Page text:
New malware has been identified by Kaspersky security experts that targets Microsoft Exchange servers that are used by numerous enterprises globally. Most targeted servers are operated by military and governmental organisations from Asia, the Middle East, Africa, and Europe.
Government agencies and NGOs are of particular interest to the threat actor, however, a number of other entities have also been targeted, including healthcare organisations, energy businesses, and transportation organisations.
Recently, Kaspersky disclosed:
Threat actors may maintain permanent, update-resistant, and mostly covert access to the IT infrastructure of a targeted business thanks to the SessionManager backdoor. Cybercriminals using a backdoor can read corporate emails after being inserted on the victim’s computer and update more harmful access by adding other kinds of malware.
SessionManager, once it had spread, would have made a variety of harmful actions possible, from email collection to total command over the infrastructure of the victim.
Kaspersky discovered that most of the malware samples discovered previously were still being used on many servers belonging to 24 different organisations in late April 2022 while still looking into the attacks. Even months after the first discovery, a well-known online file scanning service had not yet classified them as harmful.
The malicious Microsoft Exchange Servers (IIS) module enables its operators to collect information from the victims’ network and infected devices, harvest credentials from system memory, and distribute further payloads. The security professionals said that they discovered similarities between “Owowa” and SessionManager in terms of attribution. The credentials sent by a user to use Outlook Web Access were stolen via a previously unidentified internet information services (IIS) module (OWA).
Since Q1 2021, attackers trying to access a target infrastructure have preferred to exploit Microsoft Exchange servers vulnerabilities. For a year, SessionManager went undetected but is still in use today.
Further written by Kaspersky:
We cannot highlight enough how vulnerable Exchange servers have become as a result of the previous year’s security flaws, regardless of the nefarious intention. As a result, if they haven’t already been, they should be properly audited and checked for hidden devices.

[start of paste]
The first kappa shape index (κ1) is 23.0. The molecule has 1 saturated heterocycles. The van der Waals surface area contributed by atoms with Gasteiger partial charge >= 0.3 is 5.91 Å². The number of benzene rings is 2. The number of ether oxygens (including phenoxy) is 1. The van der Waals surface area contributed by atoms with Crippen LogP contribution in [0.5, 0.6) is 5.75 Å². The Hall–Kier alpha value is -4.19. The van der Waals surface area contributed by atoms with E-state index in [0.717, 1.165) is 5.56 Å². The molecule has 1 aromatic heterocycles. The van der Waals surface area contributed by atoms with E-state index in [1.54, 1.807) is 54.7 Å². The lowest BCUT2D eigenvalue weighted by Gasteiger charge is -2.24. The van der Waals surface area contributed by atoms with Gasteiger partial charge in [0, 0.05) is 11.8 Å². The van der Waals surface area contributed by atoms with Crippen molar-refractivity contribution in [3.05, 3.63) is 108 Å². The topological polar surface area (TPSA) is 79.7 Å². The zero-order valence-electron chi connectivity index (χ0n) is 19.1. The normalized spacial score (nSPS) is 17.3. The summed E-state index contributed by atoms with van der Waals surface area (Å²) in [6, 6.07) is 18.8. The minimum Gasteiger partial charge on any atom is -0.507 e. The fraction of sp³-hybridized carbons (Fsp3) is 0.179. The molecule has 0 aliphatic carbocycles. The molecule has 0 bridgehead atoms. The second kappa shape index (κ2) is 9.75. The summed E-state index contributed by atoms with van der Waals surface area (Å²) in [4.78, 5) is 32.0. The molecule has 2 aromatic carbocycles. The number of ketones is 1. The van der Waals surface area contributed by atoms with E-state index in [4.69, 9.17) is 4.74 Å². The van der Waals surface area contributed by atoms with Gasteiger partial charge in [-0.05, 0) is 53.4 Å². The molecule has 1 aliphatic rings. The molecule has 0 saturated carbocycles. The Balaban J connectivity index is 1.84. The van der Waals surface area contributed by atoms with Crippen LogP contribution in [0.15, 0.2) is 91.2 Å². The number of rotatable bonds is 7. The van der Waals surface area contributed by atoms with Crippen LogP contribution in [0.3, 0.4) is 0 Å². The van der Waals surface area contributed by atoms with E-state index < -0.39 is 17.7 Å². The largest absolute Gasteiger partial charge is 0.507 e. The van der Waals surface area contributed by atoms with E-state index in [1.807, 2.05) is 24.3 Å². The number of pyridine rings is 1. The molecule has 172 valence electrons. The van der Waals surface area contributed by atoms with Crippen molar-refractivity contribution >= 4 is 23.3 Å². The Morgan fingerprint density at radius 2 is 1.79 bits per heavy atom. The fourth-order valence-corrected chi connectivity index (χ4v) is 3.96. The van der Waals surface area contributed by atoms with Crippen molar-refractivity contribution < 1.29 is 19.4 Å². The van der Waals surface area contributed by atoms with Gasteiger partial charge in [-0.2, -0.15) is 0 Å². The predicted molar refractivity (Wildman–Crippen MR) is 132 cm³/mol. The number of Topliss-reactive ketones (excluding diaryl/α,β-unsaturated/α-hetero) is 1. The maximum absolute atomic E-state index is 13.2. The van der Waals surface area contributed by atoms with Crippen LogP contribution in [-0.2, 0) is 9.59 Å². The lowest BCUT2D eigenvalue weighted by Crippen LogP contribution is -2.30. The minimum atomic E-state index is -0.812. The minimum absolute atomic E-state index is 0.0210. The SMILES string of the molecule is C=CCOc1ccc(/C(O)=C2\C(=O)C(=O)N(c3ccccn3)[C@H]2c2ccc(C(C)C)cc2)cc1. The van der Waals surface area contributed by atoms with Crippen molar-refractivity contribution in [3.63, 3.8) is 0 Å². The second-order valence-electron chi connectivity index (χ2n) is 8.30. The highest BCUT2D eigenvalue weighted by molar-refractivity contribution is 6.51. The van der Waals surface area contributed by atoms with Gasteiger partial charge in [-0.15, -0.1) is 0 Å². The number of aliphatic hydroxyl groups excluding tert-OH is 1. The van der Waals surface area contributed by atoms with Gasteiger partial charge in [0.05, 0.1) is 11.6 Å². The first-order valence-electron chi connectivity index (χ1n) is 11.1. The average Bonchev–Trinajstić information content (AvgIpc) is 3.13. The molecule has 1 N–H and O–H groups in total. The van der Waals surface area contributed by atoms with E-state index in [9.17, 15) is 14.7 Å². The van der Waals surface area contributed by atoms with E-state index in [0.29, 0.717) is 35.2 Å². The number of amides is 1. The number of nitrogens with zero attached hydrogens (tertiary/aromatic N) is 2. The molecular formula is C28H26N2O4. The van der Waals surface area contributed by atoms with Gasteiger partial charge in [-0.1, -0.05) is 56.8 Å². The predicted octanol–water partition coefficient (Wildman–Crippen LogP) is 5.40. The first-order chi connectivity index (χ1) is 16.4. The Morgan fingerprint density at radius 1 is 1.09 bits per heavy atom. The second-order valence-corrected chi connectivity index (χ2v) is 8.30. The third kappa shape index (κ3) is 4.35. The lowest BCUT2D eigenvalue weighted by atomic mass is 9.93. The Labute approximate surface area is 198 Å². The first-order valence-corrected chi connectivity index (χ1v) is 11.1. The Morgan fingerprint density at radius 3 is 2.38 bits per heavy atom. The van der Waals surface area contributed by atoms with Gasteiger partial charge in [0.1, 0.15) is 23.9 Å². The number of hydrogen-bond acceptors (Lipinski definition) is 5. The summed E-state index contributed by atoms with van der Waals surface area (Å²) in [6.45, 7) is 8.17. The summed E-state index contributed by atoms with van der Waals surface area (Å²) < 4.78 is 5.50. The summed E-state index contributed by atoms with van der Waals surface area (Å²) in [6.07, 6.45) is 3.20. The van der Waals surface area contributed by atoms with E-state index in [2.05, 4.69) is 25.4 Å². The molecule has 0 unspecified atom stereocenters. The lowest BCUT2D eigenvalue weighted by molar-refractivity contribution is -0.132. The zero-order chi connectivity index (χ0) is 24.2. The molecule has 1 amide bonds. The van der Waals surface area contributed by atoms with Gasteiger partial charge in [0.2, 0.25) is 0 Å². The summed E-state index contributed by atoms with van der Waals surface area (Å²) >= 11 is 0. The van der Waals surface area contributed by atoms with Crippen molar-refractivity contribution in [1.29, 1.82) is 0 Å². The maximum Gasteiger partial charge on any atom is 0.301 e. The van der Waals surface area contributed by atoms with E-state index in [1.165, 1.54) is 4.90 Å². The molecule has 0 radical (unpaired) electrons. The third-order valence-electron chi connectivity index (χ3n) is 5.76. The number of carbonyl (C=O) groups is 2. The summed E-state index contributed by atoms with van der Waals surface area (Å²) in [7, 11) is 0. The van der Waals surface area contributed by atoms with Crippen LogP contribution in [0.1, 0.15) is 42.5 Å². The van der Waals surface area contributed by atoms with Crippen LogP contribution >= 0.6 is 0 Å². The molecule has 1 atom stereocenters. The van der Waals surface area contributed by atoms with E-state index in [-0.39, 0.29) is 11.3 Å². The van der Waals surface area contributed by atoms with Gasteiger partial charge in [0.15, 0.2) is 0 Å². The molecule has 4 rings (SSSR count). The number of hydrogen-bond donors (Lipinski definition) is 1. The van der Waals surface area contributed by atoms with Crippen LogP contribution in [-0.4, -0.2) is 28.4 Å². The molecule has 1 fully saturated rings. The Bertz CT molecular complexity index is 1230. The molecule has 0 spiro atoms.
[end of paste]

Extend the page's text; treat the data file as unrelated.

Deployment of Malware
The virus is a malicious native-code module for Microsoft Exchange servers software, and it was originally identified by security experts at Kaspersky in early 2022. The term “SessionManager” was applied to it. Since the commencement of the large wave of ProxyLogon attacks last year, which began in March 2021, it has been used in the public without being discovered. According to a Kaspersky researchers’ Internet scan, more than 90% of the targeted firms still use SessionManager today.
Additional details (SessionManager)
Experts think that the SessionManager Microsoft Exchange servers vulnerabilities are the work of the Gelsemium hacker group. It could be a part of a global surveillance operation. Governments, electronics producers, and universities in East Asia and the Middle East are among the main targets of the Gelsemium Advanced Persistent Threat (APT) organisation. Most of the time, it remains hidden.
As of 2014, when G DATA’s SecurityLabs was looking into the “Operation TooHash” cyber-espionage campaign, some of this hacker group’s harmful tools were discovered, they have remained operational. In a presentation given by Verint Systems at the HITCON conference in 2016, new Gelsemium signs of compromise were revealed.
Last year, ESET also disclosed that its researchers had connected Operation NightScout with Gelsemium. Between September 2020 and January 2021, a supply-chain attack could attempt to infect gaming computers by attacking the NoxPlayer Android emulator for Windows and macOS update system.
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